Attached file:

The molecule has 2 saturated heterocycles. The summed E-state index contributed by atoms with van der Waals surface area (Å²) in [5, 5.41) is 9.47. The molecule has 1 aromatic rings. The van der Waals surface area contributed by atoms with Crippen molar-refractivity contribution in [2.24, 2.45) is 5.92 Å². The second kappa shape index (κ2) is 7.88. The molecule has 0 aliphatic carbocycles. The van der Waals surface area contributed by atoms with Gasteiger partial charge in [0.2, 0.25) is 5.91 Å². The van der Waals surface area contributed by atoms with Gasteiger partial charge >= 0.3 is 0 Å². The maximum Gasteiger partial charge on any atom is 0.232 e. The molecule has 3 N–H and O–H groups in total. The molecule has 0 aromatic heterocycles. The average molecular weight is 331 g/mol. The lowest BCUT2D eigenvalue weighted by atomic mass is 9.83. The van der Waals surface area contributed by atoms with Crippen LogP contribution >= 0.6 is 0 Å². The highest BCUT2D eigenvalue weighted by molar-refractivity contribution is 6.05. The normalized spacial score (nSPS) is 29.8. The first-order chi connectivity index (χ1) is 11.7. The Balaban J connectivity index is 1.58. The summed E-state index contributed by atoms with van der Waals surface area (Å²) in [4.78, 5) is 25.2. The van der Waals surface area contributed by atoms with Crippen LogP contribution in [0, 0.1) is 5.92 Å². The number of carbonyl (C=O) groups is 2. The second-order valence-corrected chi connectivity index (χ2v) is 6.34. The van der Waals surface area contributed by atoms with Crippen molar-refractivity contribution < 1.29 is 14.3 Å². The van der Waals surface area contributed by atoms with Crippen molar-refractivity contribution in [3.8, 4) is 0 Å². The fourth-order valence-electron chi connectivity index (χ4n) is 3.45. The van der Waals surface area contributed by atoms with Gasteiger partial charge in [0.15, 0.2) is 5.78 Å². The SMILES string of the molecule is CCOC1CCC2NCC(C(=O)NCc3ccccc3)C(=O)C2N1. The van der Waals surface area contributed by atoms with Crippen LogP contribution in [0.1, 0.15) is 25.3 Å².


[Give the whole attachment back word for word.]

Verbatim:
The molecule has 2 saturated heterocycles. The summed E-state index contributed by atoms with van der Waals surface area (Å²) in [5, 5.41) is 9.47. The molecule has 1 aromatic rings. The van der Waals surface area contributed by atoms with Crippen molar-refractivity contribution in [2.24, 2.45) is 5.92 Å². The second kappa shape index (κ2) is 7.88. The molecule has 0 aliphatic carbocycles. The van der Waals surface area contributed by atoms with Gasteiger partial charge in [0.2, 0.25) is 5.91 Å². The van der Waals surface area contributed by atoms with Gasteiger partial charge >= 0.3 is 0 Å². The maximum Gasteiger partial charge on any atom is 0.232 e. The molecule has 3 N–H and O–H groups in total. The molecule has 0 aromatic heterocycles. The average molecular weight is 331 g/mol. The lowest BCUT2D eigenvalue weighted by atomic mass is 9.83. The van der Waals surface area contributed by atoms with Crippen LogP contribution >= 0.6 is 0 Å². The highest BCUT2D eigenvalue weighted by molar-refractivity contribution is 6.05. The normalized spacial score (nSPS) is 29.8. The first-order chi connectivity index (χ1) is 11.7. The Balaban J connectivity index is 1.58. The summed E-state index contributed by atoms with van der Waals surface area (Å²) in [4.78, 5) is 25.2. The van der Waals surface area contributed by atoms with Crippen LogP contribution in [0, 0.1) is 5.92 Å². The number of carbonyl (C=O) groups is 2. The second-order valence-corrected chi connectivity index (χ2v) is 6.34. The van der Waals surface area contributed by atoms with Crippen molar-refractivity contribution < 1.29 is 14.3 Å². The van der Waals surface area contributed by atoms with Crippen molar-refractivity contribution in [3.8, 4) is 0 Å². The fourth-order valence-electron chi connectivity index (χ4n) is 3.45. The van der Waals surface area contributed by atoms with Gasteiger partial charge in [0.15, 0.2) is 5.78 Å². The SMILES string of the molecule is CCOC1CCC2NCC(C(=O)NCc3ccccc3)C(=O)C2N1. The van der Waals surface area contributed by atoms with Crippen LogP contribution in [0.1, 0.15) is 25.3 Å².